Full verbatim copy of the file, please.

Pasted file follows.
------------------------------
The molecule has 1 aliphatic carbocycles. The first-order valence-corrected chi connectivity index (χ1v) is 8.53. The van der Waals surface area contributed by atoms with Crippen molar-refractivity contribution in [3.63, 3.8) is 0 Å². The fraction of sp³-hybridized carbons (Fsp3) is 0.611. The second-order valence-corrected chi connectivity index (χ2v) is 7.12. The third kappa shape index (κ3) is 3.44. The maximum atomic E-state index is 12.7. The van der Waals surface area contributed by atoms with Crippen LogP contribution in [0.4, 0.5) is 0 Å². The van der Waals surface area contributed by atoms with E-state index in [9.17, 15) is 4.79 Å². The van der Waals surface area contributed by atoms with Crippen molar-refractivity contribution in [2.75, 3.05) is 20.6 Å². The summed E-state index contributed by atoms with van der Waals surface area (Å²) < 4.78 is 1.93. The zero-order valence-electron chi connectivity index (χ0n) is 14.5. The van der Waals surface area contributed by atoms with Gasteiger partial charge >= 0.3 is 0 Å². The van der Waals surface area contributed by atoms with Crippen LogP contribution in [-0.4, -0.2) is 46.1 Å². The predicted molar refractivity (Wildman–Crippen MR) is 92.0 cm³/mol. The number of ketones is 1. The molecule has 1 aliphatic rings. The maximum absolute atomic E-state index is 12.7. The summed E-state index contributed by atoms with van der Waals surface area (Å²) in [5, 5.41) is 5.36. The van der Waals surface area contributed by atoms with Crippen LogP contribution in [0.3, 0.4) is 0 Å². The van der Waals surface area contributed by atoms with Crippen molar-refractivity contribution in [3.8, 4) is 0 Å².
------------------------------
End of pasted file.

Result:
The molecule has 1 aliphatic carbocycles. The first-order valence-corrected chi connectivity index (χ1v) is 8.53. The van der Waals surface area contributed by atoms with Crippen molar-refractivity contribution in [3.63, 3.8) is 0 Å². The fraction of sp³-hybridized carbons (Fsp3) is 0.611. The second-order valence-corrected chi connectivity index (χ2v) is 7.12. The third kappa shape index (κ3) is 3.44. The maximum atomic E-state index is 12.7. The van der Waals surface area contributed by atoms with Crippen LogP contribution in [0.4, 0.5) is 0 Å². The van der Waals surface area contributed by atoms with E-state index in [9.17, 15) is 4.79 Å². The van der Waals surface area contributed by atoms with Crippen molar-refractivity contribution in [2.75, 3.05) is 20.6 Å². The summed E-state index contributed by atoms with van der Waals surface area (Å²) < 4.78 is 1.93. The zero-order valence-electron chi connectivity index (χ0n) is 14.5. The van der Waals surface area contributed by atoms with Gasteiger partial charge >= 0.3 is 0 Å². The van der Waals surface area contributed by atoms with Crippen LogP contribution in [-0.4, -0.2) is 46.1 Å². The predicted molar refractivity (Wildman–Crippen MR) is 92.0 cm³/mol. The number of ketones is 1. The molecule has 1 aliphatic rings. The maximum absolute atomic E-state index is 12.7. The summed E-state index contributed by atoms with van der Waals surface area (Å²) in [5, 5.41) is 5.36. The van der Waals surface area contributed by atoms with Crippen LogP contribution in [0.3, 0.4) is 0 Å². The van der Waals surface area contributed by atoms with Crippen molar-refractivity contribution in [3.8, 4) is 0 Å².